In 2011, at least 28 different states had outlawed bath salts. These bans were largely in states across the midwest and southern parts of the country, although some states along the East Coast are following suit after bath salt usage has continued to trend upward.12 In July of 2012, federal U.S. law was amended, banning the drugs that are commonly found in bath salts and making them illegal everywhere in America.
Do I Need Drug Detox for Bath Salts?
Individuals who are addicted to bath salts should complete a synthetic drug detox program before enrolling in drug rehab. This is the first step to overcoming addiction and learning to thrive in a lasting lifestyle of sobriety.
During detox, clients can expect to work with a multidisciplinary treatment team who will assess their physical and mental condition to create a personalized treatment program that will provide the best possible opportunity for lasting long-term sobriety.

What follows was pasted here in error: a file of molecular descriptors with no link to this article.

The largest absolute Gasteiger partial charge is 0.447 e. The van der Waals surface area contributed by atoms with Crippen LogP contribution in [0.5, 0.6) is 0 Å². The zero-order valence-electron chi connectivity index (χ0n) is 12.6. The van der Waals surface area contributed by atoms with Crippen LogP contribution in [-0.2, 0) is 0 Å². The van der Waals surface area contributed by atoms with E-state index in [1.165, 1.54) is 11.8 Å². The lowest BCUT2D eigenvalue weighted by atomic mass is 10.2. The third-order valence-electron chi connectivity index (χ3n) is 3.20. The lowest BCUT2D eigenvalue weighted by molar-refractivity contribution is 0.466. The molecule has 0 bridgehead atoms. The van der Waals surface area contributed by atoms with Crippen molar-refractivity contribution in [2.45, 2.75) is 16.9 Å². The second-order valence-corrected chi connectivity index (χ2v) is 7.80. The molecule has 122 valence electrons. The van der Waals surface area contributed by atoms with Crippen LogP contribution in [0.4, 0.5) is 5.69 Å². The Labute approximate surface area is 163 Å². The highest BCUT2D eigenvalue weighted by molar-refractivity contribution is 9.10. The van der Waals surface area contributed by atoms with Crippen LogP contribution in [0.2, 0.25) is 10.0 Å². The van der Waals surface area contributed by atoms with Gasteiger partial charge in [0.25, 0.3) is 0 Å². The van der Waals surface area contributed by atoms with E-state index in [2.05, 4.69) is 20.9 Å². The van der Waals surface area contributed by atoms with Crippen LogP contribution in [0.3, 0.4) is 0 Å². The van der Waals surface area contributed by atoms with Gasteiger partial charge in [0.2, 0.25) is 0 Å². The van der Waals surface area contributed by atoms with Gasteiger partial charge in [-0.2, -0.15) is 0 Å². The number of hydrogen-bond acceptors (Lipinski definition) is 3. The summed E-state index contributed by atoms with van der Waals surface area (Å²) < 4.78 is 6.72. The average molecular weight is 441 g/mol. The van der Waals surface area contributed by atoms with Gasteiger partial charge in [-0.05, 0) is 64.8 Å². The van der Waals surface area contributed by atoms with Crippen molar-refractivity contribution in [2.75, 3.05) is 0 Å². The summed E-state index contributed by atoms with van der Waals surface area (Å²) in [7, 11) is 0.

Medically assisted detox programs, such as the ones offered at our detox center, provide 24/7 monitoring and supervision by a medical team. This allows us to regulate each client’s progress and make changes to the treatment plan as needed.
The medically assisted drug detox process is designed to comfortably carry each client through the withdrawal process and bring them down into a stable state of sobriety. This helps prepare the client for rehab, gives them time to begin healing emotionally and physically, and provides an opportunity to start thinking clearly again without the influence of drugs and/or alcohol.
Bath salts and any other synthetic drugs have the capability to destroy the lives of those who abuse them and everyone around them. Get help for your substance abuse today by enrolling in a safe, comfortable drug detox program at Briarwood Detox Center.